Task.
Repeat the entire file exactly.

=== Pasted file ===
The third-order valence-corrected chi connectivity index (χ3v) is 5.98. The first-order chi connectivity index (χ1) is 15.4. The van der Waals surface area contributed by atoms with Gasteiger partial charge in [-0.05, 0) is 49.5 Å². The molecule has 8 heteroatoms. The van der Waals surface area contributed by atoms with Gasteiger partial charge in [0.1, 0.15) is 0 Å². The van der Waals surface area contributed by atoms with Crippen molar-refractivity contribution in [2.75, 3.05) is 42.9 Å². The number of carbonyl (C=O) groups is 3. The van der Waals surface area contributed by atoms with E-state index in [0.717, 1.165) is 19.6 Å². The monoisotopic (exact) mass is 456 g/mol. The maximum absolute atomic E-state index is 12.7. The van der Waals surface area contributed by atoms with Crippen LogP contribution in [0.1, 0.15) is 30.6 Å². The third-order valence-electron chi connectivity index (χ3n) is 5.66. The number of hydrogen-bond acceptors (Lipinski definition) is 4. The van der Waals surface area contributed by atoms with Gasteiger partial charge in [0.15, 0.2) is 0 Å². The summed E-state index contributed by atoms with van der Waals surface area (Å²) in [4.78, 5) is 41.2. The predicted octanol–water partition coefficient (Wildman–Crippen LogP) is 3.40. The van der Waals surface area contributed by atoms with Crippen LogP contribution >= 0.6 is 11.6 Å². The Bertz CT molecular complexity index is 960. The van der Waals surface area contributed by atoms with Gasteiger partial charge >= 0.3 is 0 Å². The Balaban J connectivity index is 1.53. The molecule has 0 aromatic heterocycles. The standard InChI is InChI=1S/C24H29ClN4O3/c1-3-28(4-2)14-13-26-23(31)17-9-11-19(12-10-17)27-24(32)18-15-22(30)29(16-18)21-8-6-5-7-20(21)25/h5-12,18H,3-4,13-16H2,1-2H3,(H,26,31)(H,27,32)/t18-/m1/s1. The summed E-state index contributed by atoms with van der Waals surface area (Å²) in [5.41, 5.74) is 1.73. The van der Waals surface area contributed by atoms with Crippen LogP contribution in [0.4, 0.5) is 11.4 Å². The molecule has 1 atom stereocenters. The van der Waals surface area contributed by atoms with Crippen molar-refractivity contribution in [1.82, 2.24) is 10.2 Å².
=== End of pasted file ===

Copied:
The third-order valence-corrected chi connectivity index (χ3v) is 5.98. The first-order chi connectivity index (χ1) is 15.4. The van der Waals surface area contributed by atoms with Gasteiger partial charge in [-0.05, 0) is 49.5 Å². The molecule has 8 heteroatoms. The van der Waals surface area contributed by atoms with Gasteiger partial charge in [0.1, 0.15) is 0 Å². The van der Waals surface area contributed by atoms with Crippen molar-refractivity contribution in [2.75, 3.05) is 42.9 Å². The number of carbonyl (C=O) groups is 3. The van der Waals surface area contributed by atoms with E-state index in [0.717, 1.165) is 19.6 Å². The monoisotopic (exact) mass is 456 g/mol. The maximum absolute atomic E-state index is 12.7. The van der Waals surface area contributed by atoms with Crippen LogP contribution in [0.1, 0.15) is 30.6 Å². The third-order valence-electron chi connectivity index (χ3n) is 5.66. The number of hydrogen-bond acceptors (Lipinski definition) is 4. The van der Waals surface area contributed by atoms with Gasteiger partial charge in [0.15, 0.2) is 0 Å². The summed E-state index contributed by atoms with van der Waals surface area (Å²) in [4.78, 5) is 41.2. The predicted octanol–water partition coefficient (Wildman–Crippen LogP) is 3.40. The van der Waals surface area contributed by atoms with Crippen LogP contribution >= 0.6 is 11.6 Å². The Bertz CT molecular complexity index is 960. The van der Waals surface area contributed by atoms with Gasteiger partial charge >= 0.3 is 0 Å². The Balaban J connectivity index is 1.53. The molecule has 0 aromatic heterocycles. The standard InChI is InChI=1S/C24H29ClN4O3/c1-3-28(4-2)14-13-26-23(31)17-9-11-19(12-10-17)27-24(32)18-15-22(30)29(16-18)21-8-6-5-7-20(21)25/h5-12,18H,3-4,13-16H2,1-2H3,(H,26,31)(H,27,32)/t18-/m1/s1. The summed E-state index contributed by atoms with van der Waals surface area (Å²) in [5.41, 5.74) is 1.73. The van der Waals surface area contributed by atoms with Crippen LogP contribution in [0.4, 0.5) is 11.4 Å². The molecule has 1 atom stereocenters. The van der Waals surface area contributed by atoms with Crippen molar-refractivity contribution in [1.82, 2.24) is 10.2 Å².